Since a default judgment is already in place in this case, F.R.Civ.P. 55(c) requires that defendants' motion to vacate be reviewed in accordance with the standards set forth in F.R.Civ.P. 60(b).*fn1 Defendants argue that this case falls under the provision of F.R.Civ.P. 60(b), which states that a default judgment may be set aside for reason of "mistake, inadvertence, surprise, or excusable neglect." In assessing a claim of excusable neglect, courts typically make three inquiries: "(1) whether the default was willful; (2) whether defendant has a meritorious defense; and (3) the level of prejudice that may occur to the non-defaulting party if relief is granted." Am. Alliance Ins. Co., Ltd. v. Eagle Ins. Co., 92 F.3d 57, 59 (2d Cir. 1993) (quoting Davis v. Musler, 713 F.2d 907, 915 (2d Cir.1983))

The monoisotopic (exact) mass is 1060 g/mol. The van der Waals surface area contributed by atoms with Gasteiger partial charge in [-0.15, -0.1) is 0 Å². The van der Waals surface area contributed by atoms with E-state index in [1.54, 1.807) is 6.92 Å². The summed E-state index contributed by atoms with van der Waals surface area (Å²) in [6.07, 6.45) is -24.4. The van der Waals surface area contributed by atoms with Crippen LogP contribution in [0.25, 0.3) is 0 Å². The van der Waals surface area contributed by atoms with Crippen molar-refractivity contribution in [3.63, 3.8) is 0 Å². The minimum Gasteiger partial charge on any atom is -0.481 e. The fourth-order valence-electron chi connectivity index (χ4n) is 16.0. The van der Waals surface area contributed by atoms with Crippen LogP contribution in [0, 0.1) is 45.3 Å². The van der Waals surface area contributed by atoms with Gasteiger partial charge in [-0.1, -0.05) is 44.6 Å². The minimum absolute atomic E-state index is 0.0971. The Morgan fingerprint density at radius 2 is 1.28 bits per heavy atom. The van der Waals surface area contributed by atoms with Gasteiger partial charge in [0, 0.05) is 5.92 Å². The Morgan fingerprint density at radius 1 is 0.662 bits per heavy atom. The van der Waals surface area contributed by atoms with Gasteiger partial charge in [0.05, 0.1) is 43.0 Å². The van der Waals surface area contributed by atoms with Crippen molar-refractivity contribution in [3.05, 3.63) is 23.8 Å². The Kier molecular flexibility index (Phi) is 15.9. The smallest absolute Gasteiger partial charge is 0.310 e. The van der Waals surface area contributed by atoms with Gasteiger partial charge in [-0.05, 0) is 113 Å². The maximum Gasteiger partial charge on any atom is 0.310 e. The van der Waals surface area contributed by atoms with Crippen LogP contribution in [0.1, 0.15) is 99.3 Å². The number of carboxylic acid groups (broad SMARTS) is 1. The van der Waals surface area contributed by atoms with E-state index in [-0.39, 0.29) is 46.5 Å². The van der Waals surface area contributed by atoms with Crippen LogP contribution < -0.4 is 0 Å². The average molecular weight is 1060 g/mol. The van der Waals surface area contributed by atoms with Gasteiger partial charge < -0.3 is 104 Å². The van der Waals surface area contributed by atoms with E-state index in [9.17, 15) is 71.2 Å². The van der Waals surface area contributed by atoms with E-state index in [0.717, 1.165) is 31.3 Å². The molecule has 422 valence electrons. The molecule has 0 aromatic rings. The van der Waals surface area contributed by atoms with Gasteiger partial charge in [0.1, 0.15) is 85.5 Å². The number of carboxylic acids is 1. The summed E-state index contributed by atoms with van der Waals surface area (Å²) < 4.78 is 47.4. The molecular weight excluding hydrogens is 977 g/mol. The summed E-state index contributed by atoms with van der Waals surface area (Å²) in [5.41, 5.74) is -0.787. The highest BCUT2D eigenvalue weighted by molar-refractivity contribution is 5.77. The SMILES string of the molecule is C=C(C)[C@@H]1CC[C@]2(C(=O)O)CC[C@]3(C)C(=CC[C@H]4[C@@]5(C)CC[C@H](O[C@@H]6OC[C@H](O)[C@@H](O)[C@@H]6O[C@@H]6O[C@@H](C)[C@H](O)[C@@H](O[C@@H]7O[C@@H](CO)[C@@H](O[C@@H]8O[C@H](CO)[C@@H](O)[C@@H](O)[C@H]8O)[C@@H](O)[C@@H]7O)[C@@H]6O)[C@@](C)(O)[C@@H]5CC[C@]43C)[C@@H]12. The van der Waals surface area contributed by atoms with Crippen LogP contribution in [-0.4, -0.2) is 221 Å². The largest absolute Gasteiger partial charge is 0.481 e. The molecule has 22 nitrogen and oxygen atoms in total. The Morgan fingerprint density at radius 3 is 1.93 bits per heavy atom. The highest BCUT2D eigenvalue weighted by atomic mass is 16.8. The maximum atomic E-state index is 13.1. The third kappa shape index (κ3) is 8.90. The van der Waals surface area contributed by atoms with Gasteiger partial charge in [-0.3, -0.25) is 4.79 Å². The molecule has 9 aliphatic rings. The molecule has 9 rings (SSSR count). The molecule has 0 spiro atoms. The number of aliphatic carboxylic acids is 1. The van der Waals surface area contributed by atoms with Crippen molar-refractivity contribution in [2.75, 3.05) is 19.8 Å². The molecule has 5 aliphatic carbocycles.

Because it is defendants who move to vacate, they bear the burden of demonstrating that their default was not willful, that they have meritorious defenses, and that no prejudice would result from reopening the judgment. See Sony Corp. v. Elm State Electronics, Inc., 800 F.2d 317, 320 (2d Cir. 1986) (citing 10 Wright, Miller & Kane, Federal Practice and Procedure Civil 2d § 2693 at 478). This burden is not trivial: if the moving party fails to make even one of the three aforementioned showings, vacatur should be denied. See Barnes v. Printron, Inc., No. 93 Civ. 5085, 1999 WL 335362, at *3 (S.D.N.Y. May 25, 1999) (Keenan, J.) ("[A] finding of willfulness obviates the need to continue the inquiry with respect [to] the existence of a meritorious defense and prejudice.").